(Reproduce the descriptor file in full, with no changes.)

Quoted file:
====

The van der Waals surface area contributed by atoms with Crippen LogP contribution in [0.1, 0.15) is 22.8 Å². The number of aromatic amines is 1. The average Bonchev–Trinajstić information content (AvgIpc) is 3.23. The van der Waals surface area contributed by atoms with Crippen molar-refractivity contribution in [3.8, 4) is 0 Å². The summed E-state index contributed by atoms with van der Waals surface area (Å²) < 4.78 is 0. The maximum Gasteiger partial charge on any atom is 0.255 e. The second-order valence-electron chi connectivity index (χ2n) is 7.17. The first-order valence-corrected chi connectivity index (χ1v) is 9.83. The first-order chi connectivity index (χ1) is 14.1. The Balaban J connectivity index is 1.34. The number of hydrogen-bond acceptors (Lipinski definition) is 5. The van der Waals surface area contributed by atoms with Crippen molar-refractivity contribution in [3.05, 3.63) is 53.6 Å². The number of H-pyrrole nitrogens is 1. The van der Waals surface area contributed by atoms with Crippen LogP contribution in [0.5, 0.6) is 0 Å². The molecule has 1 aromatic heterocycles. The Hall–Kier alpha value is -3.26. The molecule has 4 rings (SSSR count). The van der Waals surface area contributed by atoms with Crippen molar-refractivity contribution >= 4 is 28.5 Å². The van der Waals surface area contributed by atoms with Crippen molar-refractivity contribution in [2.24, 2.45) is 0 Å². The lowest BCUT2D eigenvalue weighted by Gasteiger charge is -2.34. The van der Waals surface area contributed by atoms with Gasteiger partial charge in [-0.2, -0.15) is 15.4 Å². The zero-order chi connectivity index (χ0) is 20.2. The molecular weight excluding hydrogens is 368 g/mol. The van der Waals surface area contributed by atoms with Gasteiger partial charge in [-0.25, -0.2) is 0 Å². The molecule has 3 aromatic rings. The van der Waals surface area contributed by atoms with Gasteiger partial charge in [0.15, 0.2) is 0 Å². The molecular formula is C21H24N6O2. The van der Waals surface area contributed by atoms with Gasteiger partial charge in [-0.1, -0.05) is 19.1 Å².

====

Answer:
The van der Waals surface area contributed by atoms with Crippen LogP contribution in [0.1, 0.15) is 22.8 Å². The number of aromatic amines is 1. The average Bonchev–Trinajstić information content (AvgIpc) is 3.23. The van der Waals surface area contributed by atoms with Crippen molar-refractivity contribution in [3.8, 4) is 0 Å². The summed E-state index contributed by atoms with van der Waals surface area (Å²) < 4.78 is 0. The maximum Gasteiger partial charge on any atom is 0.255 e. The second-order valence-electron chi connectivity index (χ2n) is 7.17. The first-order valence-corrected chi connectivity index (χ1v) is 9.83. The first-order chi connectivity index (χ1) is 14.1. The Balaban J connectivity index is 1.34. The number of hydrogen-bond acceptors (Lipinski definition) is 5. The van der Waals surface area contributed by atoms with Crippen molar-refractivity contribution in [3.05, 3.63) is 53.6 Å². The number of H-pyrrole nitrogens is 1. The van der Waals surface area contributed by atoms with Crippen LogP contribution in [0.5, 0.6) is 0 Å². The molecule has 1 aromatic heterocycles. The Hall–Kier alpha value is -3.26. The molecule has 4 rings (SSSR count). The van der Waals surface area contributed by atoms with Crippen molar-refractivity contribution >= 4 is 28.5 Å². The van der Waals surface area contributed by atoms with Crippen molar-refractivity contribution in [2.24, 2.45) is 0 Å². The lowest BCUT2D eigenvalue weighted by Gasteiger charge is -2.34. The van der Waals surface area contributed by atoms with Gasteiger partial charge in [-0.2, -0.15) is 15.4 Å². The zero-order chi connectivity index (χ0) is 20.2. The molecular weight excluding hydrogens is 368 g/mol. The van der Waals surface area contributed by atoms with Gasteiger partial charge in [-0.25, -0.2) is 0 Å². The molecule has 3 aromatic rings. The van der Waals surface area contributed by atoms with Gasteiger partial charge in [0.15, 0.2) is 0 Å². The molecular formula is C21H24N6O2. The van der Waals surface area contributed by atoms with Gasteiger partial charge in [-0.1, -0.05) is 19.1 Å².